Amazon Go: the move forward that payments need?
Online retailer Amazon launched its physical “lineless” store in January 2018. As Amazon’s first brick-and-mortar store, it has been very popular and, somewhat ironically, has long queues to enter it leading around the block. Is this a revival of the physical presence and will we see more digital-only firms go back to basics? Patrick Brusnahan investigates
Amazon Go, located in Seattle, Washington, does not use cashiers. Shoppers instead scan their phones at turnstiles and Amazon charges them automatically.
In addition, sensors and cameras pick up what customers have decided to purchase. If the customer puts the item back on the shelf, it is immediately taken off the final total.
The benefits of brick-and-mortar
An often cited advantage of physical presences, in many sectors but particularly finance, is the human touch. If a customer enters a bank branch, they can talk to a member of staff, something that is obviously lacking on a mobile app and limited in online banking.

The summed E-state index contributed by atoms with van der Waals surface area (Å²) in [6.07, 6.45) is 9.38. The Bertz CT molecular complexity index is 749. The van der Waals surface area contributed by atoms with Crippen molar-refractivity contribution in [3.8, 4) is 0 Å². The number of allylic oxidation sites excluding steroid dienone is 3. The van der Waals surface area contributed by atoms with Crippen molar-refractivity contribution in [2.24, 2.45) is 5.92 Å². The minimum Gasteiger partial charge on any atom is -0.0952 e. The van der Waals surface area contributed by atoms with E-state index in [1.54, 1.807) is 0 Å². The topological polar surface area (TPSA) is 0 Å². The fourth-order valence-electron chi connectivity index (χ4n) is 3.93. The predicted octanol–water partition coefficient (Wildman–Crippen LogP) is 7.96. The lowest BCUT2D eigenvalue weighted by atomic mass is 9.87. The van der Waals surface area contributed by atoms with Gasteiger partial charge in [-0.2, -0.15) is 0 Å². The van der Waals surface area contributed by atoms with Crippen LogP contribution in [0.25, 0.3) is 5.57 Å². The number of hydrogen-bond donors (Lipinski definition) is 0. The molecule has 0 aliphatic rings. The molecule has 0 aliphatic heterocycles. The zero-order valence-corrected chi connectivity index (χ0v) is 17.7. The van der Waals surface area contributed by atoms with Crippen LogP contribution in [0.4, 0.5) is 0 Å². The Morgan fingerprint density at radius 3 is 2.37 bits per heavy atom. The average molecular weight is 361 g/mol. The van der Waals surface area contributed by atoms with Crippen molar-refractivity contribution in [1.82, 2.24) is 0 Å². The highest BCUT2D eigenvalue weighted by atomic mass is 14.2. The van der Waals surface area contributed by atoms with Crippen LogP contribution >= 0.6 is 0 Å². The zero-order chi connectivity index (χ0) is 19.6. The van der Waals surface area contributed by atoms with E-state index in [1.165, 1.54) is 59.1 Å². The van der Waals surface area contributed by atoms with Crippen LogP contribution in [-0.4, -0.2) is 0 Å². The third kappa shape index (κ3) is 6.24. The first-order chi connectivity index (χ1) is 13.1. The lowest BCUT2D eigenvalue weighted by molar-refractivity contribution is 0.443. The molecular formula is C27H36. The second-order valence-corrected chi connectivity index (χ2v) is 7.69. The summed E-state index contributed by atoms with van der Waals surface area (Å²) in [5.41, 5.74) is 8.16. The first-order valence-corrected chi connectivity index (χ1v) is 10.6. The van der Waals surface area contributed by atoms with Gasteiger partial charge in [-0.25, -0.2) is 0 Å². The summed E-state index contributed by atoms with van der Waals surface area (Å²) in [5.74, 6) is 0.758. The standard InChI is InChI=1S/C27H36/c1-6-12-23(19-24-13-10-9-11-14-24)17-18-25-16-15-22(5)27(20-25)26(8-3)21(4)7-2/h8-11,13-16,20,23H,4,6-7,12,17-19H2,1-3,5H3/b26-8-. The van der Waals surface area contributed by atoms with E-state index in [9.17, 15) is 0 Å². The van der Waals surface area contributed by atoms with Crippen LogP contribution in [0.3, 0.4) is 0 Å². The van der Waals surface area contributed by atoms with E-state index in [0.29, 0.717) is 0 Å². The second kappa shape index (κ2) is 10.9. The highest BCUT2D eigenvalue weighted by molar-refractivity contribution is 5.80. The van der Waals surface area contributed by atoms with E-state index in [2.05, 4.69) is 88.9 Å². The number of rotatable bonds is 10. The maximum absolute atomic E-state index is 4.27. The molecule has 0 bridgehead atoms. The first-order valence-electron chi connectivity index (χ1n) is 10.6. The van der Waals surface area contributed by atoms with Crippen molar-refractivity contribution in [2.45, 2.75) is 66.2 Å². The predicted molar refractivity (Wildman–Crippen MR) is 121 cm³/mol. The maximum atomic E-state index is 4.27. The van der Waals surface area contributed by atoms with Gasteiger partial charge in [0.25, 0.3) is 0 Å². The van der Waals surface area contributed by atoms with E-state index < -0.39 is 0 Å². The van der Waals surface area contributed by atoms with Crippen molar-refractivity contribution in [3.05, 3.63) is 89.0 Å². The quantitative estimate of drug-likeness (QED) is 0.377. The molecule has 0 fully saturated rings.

Amazon, however, does not seem to be worried about that with Amazon Go. The new concept has no staff within the premises and is close to fully automated. It might even be taking away the human touch.
Merging the physical and digital realms is often referred to as the omnichannel experience. In short, it is having the ability to start something in one world and complete it in another seamlessly.
One firm trying to bring the omnichannel experience to consumers is Ubamarket. It is attempting to bring the shopping list into the digital age.
Speaking to Verdict Payments, Ubamarket CEO Will Broome explains: “I’d go into a supermarket staring a shopping list on my, like many of us, and think ‘Where are we?’ It’s a nightmare. I thought very simply ‘What if my shopping list jumped into the right order?’
“That was the embryonic idea and over the years, with a lot of research, we concluded there’s no point in having an app that does one part of the journey. There are payment apps, loyalty apps, individual apps that do individual things whereas it has to be all or nothing. It has to be the entire journey to get users to use it.”
How Ubamarket works
- A customer writes their shopping list on the app;
- When entering the store, the list jumps into the relevant order to where everything is;
- When picking up a product, you scan it within the app and it crosses the item off of the list;
- The app works out the best combination for special offers;
- It also has a ‘Today’s Deals’ feature to offer relevant benefits, and
- At the end of the shop, the customer shows the list to a till and can pay in app or however they wish to pay.